Margaret Chiu Greanias: Until I was asked to do this interview, I’d never heard of sidewriting. I thought maybe it was something only novelists did. But as I read Erin Nuttall’s kick-off post, I realized sidewriting is something picture book writers could do too. And then, I realized it was something that I actually do do.
Kristi Wright: “Ultimately, you don’t need to be fancy and organized when it comes to sidewriting. It’s the thing that gets to be as messy as you want it to be. There’s no shame in it–no right way or wrong way. I’m always going to be the equivalent of Charlie Brown’s friend Pig-Pen when it comes to sidewriting, and I’m cool with that.”
Evan Griffith: There’s usually a long period of exploratory writing after I get an idea and before I begin drafting. I’ll write random scenes, character studies, letters from my character to me, and so on, all to get a feel for the mood, tone, and style of the story. If the story takes shape through these exercises—and, crucially, if it holds my interest—then I feel more confident going into the drafting process.
The first time saw the benefit of sidewriting was when I took a course based on Lisa Cron’s Story Genius. In the third week, we were asked to write a scene showing how our protagonist’s misbelief took root. I’d thought about my characters’ misbeliefs before, of course, although I may have called them wounds, flaws, or needs. But I was amazed how much I learned from writing the origin story of that misbelief as a complete scene.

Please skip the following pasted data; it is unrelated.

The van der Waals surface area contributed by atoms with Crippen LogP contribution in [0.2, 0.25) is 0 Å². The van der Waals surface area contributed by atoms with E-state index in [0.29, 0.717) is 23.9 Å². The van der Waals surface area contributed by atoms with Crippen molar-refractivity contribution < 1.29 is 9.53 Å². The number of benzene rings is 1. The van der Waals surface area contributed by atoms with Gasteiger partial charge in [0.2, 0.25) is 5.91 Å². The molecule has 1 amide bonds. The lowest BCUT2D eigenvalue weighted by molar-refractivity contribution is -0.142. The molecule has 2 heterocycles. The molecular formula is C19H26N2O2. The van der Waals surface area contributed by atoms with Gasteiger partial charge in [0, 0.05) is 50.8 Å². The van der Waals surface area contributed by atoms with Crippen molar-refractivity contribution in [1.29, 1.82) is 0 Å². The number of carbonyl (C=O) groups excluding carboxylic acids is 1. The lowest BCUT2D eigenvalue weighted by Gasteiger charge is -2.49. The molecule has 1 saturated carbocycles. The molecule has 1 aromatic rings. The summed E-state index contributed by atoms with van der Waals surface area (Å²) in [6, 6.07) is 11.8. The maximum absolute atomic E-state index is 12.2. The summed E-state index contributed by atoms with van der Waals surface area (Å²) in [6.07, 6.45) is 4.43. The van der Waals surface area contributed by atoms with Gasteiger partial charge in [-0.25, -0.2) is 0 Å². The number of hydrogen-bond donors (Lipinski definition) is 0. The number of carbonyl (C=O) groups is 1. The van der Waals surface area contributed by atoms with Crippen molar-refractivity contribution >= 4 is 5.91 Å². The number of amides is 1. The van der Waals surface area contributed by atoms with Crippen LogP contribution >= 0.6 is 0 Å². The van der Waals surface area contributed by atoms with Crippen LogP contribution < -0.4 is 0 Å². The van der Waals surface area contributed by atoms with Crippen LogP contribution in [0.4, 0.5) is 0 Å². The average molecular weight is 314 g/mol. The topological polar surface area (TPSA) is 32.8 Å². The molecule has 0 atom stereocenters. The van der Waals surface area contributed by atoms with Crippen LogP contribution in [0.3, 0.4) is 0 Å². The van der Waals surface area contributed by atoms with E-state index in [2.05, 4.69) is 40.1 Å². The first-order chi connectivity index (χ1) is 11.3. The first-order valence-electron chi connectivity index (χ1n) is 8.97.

When I don’t know the WHY behind a scene or a character, there is nothing more helpful than stepping away from the manuscript. When I am writing away from my story, I am free to explore my characters, setting, plot, theme…well everything. And since it doesn’t “count,” it also doesn’t have to be good—that is the permission slip I need.
I’m a plotter and and not a panster, but I’m also a writer who tends to completely re-write everything multiple times, and during those re-writes, I typically go in new directions. And every time a new direction comes up, more sidewriting opportunities arise.
I’ve finally discovered a way of dumping this inner perfectionist for at least part of the journey. I learned through trial and error that the keyboard, domain of the delete key, precursor to print, was where my perfectionist tended to take control. Pencil and paper was where my heart led the way. Which is why I began to “channel” my characters through freewriting. Like poetry, freewrites are a way I ditch my inner critic and make the switch from common sense to felt sense, from thoughts to emotions.
For me, writing a novel is about transferring the nebulous ideas in my head to a story that feels true for others. This can be a tricky process! Sidewriting helps me understand what my brain is trying to tell me.
Sidewriting takes us away from linear and helps us explore divergent thoughts and also digs into our subconscious, which actually does know everything about our stories and is just waiting to tell us all about them.
Sidewriting gives me ammo in a story to write a more deeply felt and developed emotional story.